The crime story, a somewhat lurid Dan Brownesque yoking together of the Vatican and foreign intelligence services to track down and assassinate Islamic terrorists, does not convince. It does, however, give Menasse the opportunity to create two of the more memorable characters in the novel, Brunfaut, a Brussels police inspector, and Mateusz Oswiecki, a Polish martyr to the pathological piety of his youth... Robert Menasse has written an important and timely book, ably abetted and assisted in English by his translator, Jamie Bulloch. He is the latest in a long line of Austrian writers from Robert Musil to Karl Kraus to Elfriede Jelinek who put satire at the service of higher and more urgent truths.
Jamie Bulloch’s excellent translation is occasionally let down by inattentive proof-reading: the omission of small words (of, to, or, etc); “batallion” (spelt correctly on the following page); the central square of the old city is Grand-Place, or Grand Place (as it appears in the original), not “Grande Place”; charmingly, at one point, “Emile Brunfaut said that he couldn’t down sit anyway” (“… Brunfaut sagte, dass er ohnehin nicht sitzen könne”). But the real problem with this curate’s egg of a novel is that it appears unsure whether to praise the EU or to bury it, and it rather ends up doing neither.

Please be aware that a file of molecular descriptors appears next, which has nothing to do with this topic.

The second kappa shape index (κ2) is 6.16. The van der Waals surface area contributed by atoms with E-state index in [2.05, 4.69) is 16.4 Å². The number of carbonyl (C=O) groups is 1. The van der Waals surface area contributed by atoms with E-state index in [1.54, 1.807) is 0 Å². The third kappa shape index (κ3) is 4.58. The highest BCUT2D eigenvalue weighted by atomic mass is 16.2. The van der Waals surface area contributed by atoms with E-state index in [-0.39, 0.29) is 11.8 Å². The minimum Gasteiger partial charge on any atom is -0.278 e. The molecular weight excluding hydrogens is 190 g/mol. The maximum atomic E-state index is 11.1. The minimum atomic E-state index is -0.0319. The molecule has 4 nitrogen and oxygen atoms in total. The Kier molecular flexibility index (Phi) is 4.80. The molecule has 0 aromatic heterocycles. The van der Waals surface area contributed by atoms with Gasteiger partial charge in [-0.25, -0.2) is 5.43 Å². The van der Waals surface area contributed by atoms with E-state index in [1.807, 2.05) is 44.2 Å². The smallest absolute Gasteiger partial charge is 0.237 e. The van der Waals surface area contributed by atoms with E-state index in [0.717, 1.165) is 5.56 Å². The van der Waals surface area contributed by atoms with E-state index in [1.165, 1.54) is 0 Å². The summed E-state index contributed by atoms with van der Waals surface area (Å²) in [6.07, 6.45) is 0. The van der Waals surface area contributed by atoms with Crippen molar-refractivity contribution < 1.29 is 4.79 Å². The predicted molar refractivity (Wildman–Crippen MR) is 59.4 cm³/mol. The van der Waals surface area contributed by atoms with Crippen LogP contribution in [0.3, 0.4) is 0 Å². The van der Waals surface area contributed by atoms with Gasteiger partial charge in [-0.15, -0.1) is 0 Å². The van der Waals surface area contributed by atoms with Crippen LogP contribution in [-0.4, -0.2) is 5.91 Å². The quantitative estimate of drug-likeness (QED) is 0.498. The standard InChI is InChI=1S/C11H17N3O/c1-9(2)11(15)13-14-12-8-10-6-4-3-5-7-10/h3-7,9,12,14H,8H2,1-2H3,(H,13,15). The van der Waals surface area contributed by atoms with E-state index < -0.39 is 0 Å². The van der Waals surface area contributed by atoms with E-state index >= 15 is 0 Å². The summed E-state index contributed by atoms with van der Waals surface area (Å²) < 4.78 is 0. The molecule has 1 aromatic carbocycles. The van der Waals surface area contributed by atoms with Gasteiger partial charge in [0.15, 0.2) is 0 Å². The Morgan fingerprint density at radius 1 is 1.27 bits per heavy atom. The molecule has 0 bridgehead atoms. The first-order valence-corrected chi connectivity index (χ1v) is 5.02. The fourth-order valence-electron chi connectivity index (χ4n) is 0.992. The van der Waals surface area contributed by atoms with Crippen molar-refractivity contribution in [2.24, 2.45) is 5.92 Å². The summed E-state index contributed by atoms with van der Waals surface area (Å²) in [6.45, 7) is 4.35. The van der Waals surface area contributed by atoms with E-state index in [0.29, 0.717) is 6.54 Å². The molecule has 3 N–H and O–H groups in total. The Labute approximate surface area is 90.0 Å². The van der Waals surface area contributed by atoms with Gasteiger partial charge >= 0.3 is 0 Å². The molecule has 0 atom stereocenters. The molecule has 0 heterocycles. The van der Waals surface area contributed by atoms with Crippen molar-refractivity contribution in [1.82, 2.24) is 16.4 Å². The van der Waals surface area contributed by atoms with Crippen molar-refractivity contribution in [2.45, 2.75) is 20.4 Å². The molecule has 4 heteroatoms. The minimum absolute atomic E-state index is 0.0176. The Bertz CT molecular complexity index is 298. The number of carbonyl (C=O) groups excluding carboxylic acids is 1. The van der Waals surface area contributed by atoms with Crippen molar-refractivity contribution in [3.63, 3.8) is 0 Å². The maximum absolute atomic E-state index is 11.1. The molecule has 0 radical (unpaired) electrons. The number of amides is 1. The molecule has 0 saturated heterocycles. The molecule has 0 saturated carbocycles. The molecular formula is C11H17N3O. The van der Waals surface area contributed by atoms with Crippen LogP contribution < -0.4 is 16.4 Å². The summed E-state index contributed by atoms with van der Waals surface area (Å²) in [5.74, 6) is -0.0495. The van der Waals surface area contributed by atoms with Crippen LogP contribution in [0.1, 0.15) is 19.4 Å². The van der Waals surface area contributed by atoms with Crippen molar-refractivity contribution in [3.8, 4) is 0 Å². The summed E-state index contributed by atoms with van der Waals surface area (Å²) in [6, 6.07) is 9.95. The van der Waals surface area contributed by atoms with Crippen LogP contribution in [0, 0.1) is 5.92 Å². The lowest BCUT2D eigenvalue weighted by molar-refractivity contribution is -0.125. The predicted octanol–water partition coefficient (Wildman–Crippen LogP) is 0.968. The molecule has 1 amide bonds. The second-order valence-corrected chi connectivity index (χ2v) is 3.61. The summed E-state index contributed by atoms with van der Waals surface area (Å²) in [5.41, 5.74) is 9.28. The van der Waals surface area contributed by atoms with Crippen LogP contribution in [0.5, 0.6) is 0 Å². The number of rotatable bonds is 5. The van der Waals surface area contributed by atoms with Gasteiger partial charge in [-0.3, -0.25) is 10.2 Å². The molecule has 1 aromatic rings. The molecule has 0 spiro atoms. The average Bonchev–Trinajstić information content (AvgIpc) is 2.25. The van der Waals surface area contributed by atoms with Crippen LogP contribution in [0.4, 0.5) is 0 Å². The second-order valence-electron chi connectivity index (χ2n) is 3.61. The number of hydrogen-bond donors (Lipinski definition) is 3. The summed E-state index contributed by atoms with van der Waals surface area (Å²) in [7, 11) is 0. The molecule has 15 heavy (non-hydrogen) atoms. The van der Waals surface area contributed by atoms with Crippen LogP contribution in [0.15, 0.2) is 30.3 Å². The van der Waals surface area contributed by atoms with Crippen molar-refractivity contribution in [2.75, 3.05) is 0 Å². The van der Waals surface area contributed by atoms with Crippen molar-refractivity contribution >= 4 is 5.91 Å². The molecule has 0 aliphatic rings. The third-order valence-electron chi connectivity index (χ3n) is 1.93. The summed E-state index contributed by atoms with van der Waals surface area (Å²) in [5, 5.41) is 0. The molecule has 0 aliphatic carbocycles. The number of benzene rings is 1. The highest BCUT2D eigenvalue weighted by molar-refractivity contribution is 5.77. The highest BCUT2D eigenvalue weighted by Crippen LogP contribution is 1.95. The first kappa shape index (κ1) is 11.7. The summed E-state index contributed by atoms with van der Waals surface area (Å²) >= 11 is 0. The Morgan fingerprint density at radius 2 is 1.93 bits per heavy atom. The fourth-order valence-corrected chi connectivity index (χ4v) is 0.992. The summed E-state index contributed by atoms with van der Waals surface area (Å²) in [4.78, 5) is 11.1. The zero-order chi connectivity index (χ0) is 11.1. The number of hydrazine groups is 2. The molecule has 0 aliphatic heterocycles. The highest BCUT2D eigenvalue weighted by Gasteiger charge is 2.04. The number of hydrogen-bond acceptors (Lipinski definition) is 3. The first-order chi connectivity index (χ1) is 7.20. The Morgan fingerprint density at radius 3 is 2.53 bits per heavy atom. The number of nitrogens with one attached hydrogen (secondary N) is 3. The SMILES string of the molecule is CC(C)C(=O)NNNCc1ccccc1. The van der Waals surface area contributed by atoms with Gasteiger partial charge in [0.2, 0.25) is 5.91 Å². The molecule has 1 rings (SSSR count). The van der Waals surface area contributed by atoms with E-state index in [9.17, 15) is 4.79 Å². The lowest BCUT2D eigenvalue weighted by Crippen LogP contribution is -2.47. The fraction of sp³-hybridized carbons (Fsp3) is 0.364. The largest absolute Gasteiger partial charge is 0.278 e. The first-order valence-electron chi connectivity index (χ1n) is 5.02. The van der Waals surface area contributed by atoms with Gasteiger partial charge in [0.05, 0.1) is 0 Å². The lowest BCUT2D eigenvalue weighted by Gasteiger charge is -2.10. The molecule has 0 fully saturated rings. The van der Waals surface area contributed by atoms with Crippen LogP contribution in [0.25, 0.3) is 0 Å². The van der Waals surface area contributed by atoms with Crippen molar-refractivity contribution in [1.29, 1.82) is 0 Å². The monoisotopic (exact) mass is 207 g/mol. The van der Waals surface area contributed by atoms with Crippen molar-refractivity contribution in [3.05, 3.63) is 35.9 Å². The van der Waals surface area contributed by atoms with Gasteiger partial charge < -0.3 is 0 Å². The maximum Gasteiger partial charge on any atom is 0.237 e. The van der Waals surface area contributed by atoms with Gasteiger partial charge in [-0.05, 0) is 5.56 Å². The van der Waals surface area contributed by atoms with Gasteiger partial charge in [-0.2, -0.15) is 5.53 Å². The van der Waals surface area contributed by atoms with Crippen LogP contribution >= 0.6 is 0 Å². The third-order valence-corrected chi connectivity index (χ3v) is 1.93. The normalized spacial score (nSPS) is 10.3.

The Capital delivers, within a brilliant satirical fiction, thoughtful and instructive analysis of both the weaknesses in the EU that galvanise leavers and the strengths that motivate remainers... Lacking German, I can’t assess the accuracy of Jamie Bulloch’s translation, but the English prose has a panache and clarity rare in exported literature... Readers may understandably feel that a novel about the EU is the last thing they need just now; but if so they will miss a first-class read.
The Austrian author Robert Menasse’s polyphonic EU satire, which won the highly regarded German Book prize, juggles a multitude of wryly amusing storylines and skewers the commission’s “comitology-speak” (“Arrangements that were once ‘made’ were now ‘facilitated’ ”). Lively pen sketches of characters such as the boorish British civil servant (who, in a book where pigs pop up with alarming regularity, has his own Bullingdon Club related pig story) and the private secretary to the commission president who sees every meeting as a fencing match, are skilfully done. “In Brussels, you counted the time in kilos rather than years,” one eurocrat observes of the lunching culture.
Menasse has sly fun with the ‘Babylonian gibberish’ of the Commission and the Yes, Minister ruses of its staff. With its zest, pace and wit, Jamie Bulloch’s translation serves him splendidly. Intermittently, The Capital soars above the citadel of intrigue to give a ‘bird’s-eye perspective’ from the past. It tempers satire with sympathy for the battered dream of unified Europe as ‘the realm of freedom’ and solvent of national hatreds. Yet its snaking plot, and scheming mandarins, gleefully run away with the novel — like the fugitive pig trotting around Brussels as a grunting emblem of the mystery and mayhem that impede every masterplan to straighten Kant’s ‘crooked timber of humanity’. In Britain, I suspect, Menasse will gladden many hearts, but change few minds.